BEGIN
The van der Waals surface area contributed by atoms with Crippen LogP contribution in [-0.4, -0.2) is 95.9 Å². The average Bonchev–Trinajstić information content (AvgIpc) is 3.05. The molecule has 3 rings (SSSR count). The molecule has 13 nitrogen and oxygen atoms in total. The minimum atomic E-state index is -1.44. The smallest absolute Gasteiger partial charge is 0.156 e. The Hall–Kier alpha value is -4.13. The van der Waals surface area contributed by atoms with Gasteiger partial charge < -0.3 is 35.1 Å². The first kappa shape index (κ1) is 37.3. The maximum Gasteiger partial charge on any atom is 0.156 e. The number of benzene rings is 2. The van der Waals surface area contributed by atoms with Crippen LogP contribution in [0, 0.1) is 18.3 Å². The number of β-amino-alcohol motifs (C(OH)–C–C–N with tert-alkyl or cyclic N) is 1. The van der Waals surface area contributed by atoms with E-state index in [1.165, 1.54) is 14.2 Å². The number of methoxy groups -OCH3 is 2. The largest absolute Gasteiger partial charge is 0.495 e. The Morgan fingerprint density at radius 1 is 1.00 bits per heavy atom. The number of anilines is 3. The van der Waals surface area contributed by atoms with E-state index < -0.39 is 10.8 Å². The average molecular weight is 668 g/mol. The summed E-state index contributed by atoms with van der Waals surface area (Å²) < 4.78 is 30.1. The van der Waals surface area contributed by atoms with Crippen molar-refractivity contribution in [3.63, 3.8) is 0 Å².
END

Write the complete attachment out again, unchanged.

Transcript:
The van der Waals surface area contributed by atoms with Crippen LogP contribution in [-0.4, -0.2) is 95.9 Å². The average Bonchev–Trinajstić information content (AvgIpc) is 3.05. The molecule has 3 rings (SSSR count). The molecule has 13 nitrogen and oxygen atoms in total. The minimum atomic E-state index is -1.44. The smallest absolute Gasteiger partial charge is 0.156 e. The Hall–Kier alpha value is -4.13. The van der Waals surface area contributed by atoms with Gasteiger partial charge < -0.3 is 35.1 Å². The first kappa shape index (κ1) is 37.3. The maximum Gasteiger partial charge on any atom is 0.156 e. The number of benzene rings is 2. The van der Waals surface area contributed by atoms with Crippen LogP contribution in [0, 0.1) is 18.3 Å². The number of β-amino-alcohol motifs (C(OH)–C–C–N with tert-alkyl or cyclic N) is 1. The van der Waals surface area contributed by atoms with E-state index in [1.165, 1.54) is 14.2 Å². The number of methoxy groups -OCH3 is 2. The largest absolute Gasteiger partial charge is 0.495 e. The Morgan fingerprint density at radius 1 is 1.00 bits per heavy atom. The number of anilines is 3. The van der Waals surface area contributed by atoms with E-state index < -0.39 is 10.8 Å². The average molecular weight is 668 g/mol. The summed E-state index contributed by atoms with van der Waals surface area (Å²) < 4.78 is 30.1. The van der Waals surface area contributed by atoms with Crippen molar-refractivity contribution in [3.63, 3.8) is 0 Å².